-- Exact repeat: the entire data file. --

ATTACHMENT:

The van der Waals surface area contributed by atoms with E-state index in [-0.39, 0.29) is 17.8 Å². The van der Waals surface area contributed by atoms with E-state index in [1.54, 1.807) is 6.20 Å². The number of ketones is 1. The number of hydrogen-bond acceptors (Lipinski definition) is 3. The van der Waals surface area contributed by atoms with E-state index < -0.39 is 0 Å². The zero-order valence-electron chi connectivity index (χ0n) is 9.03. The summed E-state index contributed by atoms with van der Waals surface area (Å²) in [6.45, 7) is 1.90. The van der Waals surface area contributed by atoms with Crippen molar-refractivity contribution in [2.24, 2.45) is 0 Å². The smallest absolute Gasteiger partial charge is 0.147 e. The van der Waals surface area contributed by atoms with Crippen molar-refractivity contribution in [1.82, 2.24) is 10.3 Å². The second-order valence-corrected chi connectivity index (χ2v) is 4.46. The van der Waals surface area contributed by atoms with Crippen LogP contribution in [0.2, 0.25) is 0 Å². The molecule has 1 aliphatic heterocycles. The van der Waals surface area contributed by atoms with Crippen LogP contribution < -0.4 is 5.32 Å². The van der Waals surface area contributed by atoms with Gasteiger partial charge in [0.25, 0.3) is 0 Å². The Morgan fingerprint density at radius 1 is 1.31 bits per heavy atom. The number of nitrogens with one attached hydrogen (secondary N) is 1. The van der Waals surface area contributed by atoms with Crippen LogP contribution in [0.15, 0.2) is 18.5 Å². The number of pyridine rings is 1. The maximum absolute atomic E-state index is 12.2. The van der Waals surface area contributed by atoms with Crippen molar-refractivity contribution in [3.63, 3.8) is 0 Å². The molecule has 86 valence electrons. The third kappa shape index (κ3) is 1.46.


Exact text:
The van der Waals surface area contributed by atoms with E-state index in [-0.39, 0.29) is 17.8 Å². The van der Waals surface area contributed by atoms with E-state index in [1.54, 1.807) is 6.20 Å². The number of ketones is 1. The number of hydrogen-bond acceptors (Lipinski definition) is 3. The van der Waals surface area contributed by atoms with E-state index < -0.39 is 0 Å². The zero-order valence-electron chi connectivity index (χ0n) is 9.03. The summed E-state index contributed by atoms with van der Waals surface area (Å²) in [6.45, 7) is 1.90. The van der Waals surface area contributed by atoms with Crippen molar-refractivity contribution in [2.24, 2.45) is 0 Å². The smallest absolute Gasteiger partial charge is 0.147 e. The van der Waals surface area contributed by atoms with Crippen molar-refractivity contribution in [1.82, 2.24) is 10.3 Å². The second-order valence-corrected chi connectivity index (χ2v) is 4.46. The van der Waals surface area contributed by atoms with Crippen LogP contribution in [0.2, 0.25) is 0 Å². The molecule has 1 aliphatic heterocycles. The van der Waals surface area contributed by atoms with Crippen LogP contribution < -0.4 is 5.32 Å². The van der Waals surface area contributed by atoms with Gasteiger partial charge in [0.25, 0.3) is 0 Å². The Morgan fingerprint density at radius 1 is 1.31 bits per heavy atom. The number of nitrogens with one attached hydrogen (secondary N) is 1. The van der Waals surface area contributed by atoms with Crippen LogP contribution in [0.15, 0.2) is 18.5 Å². The number of pyridine rings is 1. The maximum absolute atomic E-state index is 12.2. The van der Waals surface area contributed by atoms with Crippen molar-refractivity contribution in [3.63, 3.8) is 0 Å². The molecule has 86 valence electrons. The third kappa shape index (κ3) is 1.46.